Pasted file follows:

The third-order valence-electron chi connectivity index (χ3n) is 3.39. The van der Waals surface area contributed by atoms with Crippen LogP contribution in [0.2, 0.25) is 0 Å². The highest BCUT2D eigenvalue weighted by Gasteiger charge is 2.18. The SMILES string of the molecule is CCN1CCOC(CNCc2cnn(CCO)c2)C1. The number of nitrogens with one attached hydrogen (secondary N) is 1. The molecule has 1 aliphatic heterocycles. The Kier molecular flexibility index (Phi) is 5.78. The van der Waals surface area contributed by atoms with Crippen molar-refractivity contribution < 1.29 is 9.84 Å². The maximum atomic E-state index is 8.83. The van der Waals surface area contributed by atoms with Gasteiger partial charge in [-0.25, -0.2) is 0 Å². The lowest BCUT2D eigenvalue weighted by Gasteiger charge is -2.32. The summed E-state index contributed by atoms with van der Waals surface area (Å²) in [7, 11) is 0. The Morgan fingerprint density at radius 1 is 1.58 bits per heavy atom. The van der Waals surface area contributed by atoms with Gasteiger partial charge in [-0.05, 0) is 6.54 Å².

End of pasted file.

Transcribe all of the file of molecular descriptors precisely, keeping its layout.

The third-order valence-electron chi connectivity index (χ3n) is 3.39. The van der Waals surface area contributed by atoms with Crippen LogP contribution in [0.2, 0.25) is 0 Å². The highest BCUT2D eigenvalue weighted by Gasteiger charge is 2.18. The SMILES string of the molecule is CCN1CCOC(CNCc2cnn(CCO)c2)C1. The number of nitrogens with one attached hydrogen (secondary N) is 1. The molecule has 1 aliphatic heterocycles. The Kier molecular flexibility index (Phi) is 5.78. The van der Waals surface area contributed by atoms with Crippen molar-refractivity contribution < 1.29 is 9.84 Å². The maximum atomic E-state index is 8.83. The van der Waals surface area contributed by atoms with Gasteiger partial charge in [-0.25, -0.2) is 0 Å². The lowest BCUT2D eigenvalue weighted by Gasteiger charge is -2.32. The summed E-state index contributed by atoms with van der Waals surface area (Å²) in [7, 11) is 0. The Morgan fingerprint density at radius 1 is 1.58 bits per heavy atom. The van der Waals surface area contributed by atoms with Gasteiger partial charge in [-0.05, 0) is 6.54 Å².